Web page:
The decline cycle also routinizes "limited learning."   It's really hard to grasp something like the big picture of a culture's history by grasping the main lines of hundreds of years of literary output. It also takes a long time.  Maybe it takes 10,000 hours, but we teach literary history and everything else in 40 hour chunks, giving in a 10-week term as much direct intellectual contact as some college sports require over 10 days.  Private return-on-investment calculations will always underfund real learning, leading us to replace mastery as a B.A goal with something like mechanical competence in written communication for most students (TGM Stage 6).  MOOCs and other short-cuts fill the gap.  Since we haven't detailed the nonpecuniary benefits, politicians want professors to teach twice as many students for today's workplace tasks.  But deep learning probably means teaching half as much, more intensely, with more than twice as many professors.  The point here is not a particular number, but that the private-good model keeps us from even admitting the losses to both individuals and society of limited learning, to say nothing of doing something about it.

The second issue is why Theory (our HT from last time) hasn't done much with institutional and economic value.  I remember, around 25 years ago, when the Village Voice was really a thing, that the critic Scott Malcomson asked why Derridean theorists weren't also critiquing the premises of finance capital.  We never did answer that question, or just actually do it.  Now the answer seems to me to be a lack of intellectual confidence.

The Ronell case has produced some examples.  In a fairly nasty piece, the eminent modernist Marjorie Perloff spent much of her commentary saying how worthless Ronell's kind of theory is.  She didn't say Ronell argued A and B on topic C when a good HT person would have argued X and Y on topic Z.  She made the whole field seem empty.  

To make matters worse, she concluded, "the focus . . . should shift, as it has at many institutions, to undergraduate education, for it is the undergraduates who will determine the future course of a discipline like Comp Lit."  It's completely true that the drop in major numbers does need to be reversed with better undergrad curriculae.  But Perloff's message is that lit crit doesn't produce the kind of worldly knowledge that requires doctoral training and tenure-track jobs.  Backing away from humanities doctoral education will make the whole situation worse.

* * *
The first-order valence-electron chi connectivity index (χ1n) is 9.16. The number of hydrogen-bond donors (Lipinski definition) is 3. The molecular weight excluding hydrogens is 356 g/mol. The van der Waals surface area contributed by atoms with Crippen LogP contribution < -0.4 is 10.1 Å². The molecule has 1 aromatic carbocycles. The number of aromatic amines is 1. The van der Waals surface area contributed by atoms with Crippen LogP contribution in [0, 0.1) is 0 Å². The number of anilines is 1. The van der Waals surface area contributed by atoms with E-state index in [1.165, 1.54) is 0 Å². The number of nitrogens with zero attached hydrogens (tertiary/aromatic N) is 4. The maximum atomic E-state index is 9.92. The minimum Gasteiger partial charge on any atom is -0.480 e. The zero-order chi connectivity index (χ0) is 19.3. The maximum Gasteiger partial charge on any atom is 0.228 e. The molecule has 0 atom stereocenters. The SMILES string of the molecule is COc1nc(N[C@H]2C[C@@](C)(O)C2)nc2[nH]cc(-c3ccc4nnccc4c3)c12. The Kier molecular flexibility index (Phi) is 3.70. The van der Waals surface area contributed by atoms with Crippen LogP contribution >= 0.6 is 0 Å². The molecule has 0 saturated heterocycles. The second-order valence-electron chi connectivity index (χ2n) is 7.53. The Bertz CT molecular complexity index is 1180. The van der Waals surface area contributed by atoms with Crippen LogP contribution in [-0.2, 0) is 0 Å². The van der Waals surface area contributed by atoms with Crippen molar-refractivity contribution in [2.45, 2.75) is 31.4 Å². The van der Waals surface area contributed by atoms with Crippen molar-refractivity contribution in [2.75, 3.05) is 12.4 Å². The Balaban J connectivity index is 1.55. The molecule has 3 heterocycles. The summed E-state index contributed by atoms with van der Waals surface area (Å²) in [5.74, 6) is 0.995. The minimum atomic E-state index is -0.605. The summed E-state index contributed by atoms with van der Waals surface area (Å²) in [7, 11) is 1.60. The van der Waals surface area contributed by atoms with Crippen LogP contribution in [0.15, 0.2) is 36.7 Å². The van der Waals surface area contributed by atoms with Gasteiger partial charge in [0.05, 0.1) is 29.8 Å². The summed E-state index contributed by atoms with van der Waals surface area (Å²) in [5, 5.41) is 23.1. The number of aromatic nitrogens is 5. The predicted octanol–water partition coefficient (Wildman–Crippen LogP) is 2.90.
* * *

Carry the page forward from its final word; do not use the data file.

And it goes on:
Equally senior Germanist Bernd did the same thing in a belated score-settler with Ronell (see the Salon translation of the original German): he produced such a wall-to-wall trashing of Ronell's legacy as authoritarian in thought and deed that he trashed the entire field. 

I thought this might just the the message from people who had already hated HT in the 1980s. But then there's this passage from NYU grad student Andrea Chu's powerful piece, which got relayed enough times for me to ponder it carefully.
Structural problems are problems because real people hurt real people. You cannot have a cycle of abuse without actually existing abusers. That sounds simple, which is why so many academics hate it. When scholars defend Avital — or “complicate the narrative,” as we like to say — in part this is because we cannot stand believing what most people believe. The need to feel smarter is deep. Intelligence is a hungry god. 
In this way, Avital’s case has become a strange referendum on literary study. Generations of scholars have been suckled at the teat of interpretation: We spend our days parsing commas and decoding metaphors. We get high on finding meaning others can’t. We hoard it, like dragons. We would be intellectually humiliated to learn that the truth was plain: that Avital quite simply sexually harassed her student, just as described. Sometimes analysis is simply denial with more words. Sometimes, as a frustrated student in a first-year literature course always mutters, the text just means what it says it means.
I'm horrified that any graduate student would have this experience of PhD-level literary study, in which it is nothing more than belabored overcomplexity yielding errors to be used in power shows.

We have to fix the second problem before we can address the first. We can't just say that Chu's description isn't typical.  Folks in HT, lit crit, cultural studies, will need to be relentless and systematic in saying what our research programs are.  We need to explain why we pursue them the way we do.  

Above all, we now have to spell out the humanities' nonpecuniary benefits.  Theorize this.

Tuesday, August 28, 2018

Tuesday, August 28, 2018